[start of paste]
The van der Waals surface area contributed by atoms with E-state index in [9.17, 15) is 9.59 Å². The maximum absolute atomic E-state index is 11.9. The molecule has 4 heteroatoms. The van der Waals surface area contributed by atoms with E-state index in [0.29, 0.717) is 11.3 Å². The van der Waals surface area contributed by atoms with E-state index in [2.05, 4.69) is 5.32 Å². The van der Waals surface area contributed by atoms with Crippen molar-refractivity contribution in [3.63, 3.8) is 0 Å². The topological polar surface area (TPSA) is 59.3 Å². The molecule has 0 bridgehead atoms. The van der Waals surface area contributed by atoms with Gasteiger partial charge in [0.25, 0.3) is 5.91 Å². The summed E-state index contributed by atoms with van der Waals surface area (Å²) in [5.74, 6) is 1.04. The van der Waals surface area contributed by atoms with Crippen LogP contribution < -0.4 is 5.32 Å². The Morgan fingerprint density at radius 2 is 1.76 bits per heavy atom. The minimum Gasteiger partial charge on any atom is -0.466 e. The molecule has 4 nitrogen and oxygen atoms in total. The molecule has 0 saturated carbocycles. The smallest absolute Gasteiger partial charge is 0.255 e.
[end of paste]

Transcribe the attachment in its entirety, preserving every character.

The van der Waals surface area contributed by atoms with E-state index in [9.17, 15) is 9.59 Å². The maximum absolute atomic E-state index is 11.9. The molecule has 4 heteroatoms. The van der Waals surface area contributed by atoms with E-state index in [0.29, 0.717) is 11.3 Å². The van der Waals surface area contributed by atoms with E-state index in [2.05, 4.69) is 5.32 Å². The van der Waals surface area contributed by atoms with Crippen molar-refractivity contribution in [3.63, 3.8) is 0 Å². The topological polar surface area (TPSA) is 59.3 Å². The molecule has 0 bridgehead atoms. The van der Waals surface area contributed by atoms with Gasteiger partial charge in [0.25, 0.3) is 5.91 Å². The summed E-state index contributed by atoms with van der Waals surface area (Å²) in [5.74, 6) is 1.04. The van der Waals surface area contributed by atoms with Crippen LogP contribution < -0.4 is 5.32 Å². The Morgan fingerprint density at radius 2 is 1.76 bits per heavy atom. The minimum Gasteiger partial charge on any atom is -0.466 e. The molecule has 4 nitrogen and oxygen atoms in total. The molecule has 0 saturated carbocycles. The smallest absolute Gasteiger partial charge is 0.255 e.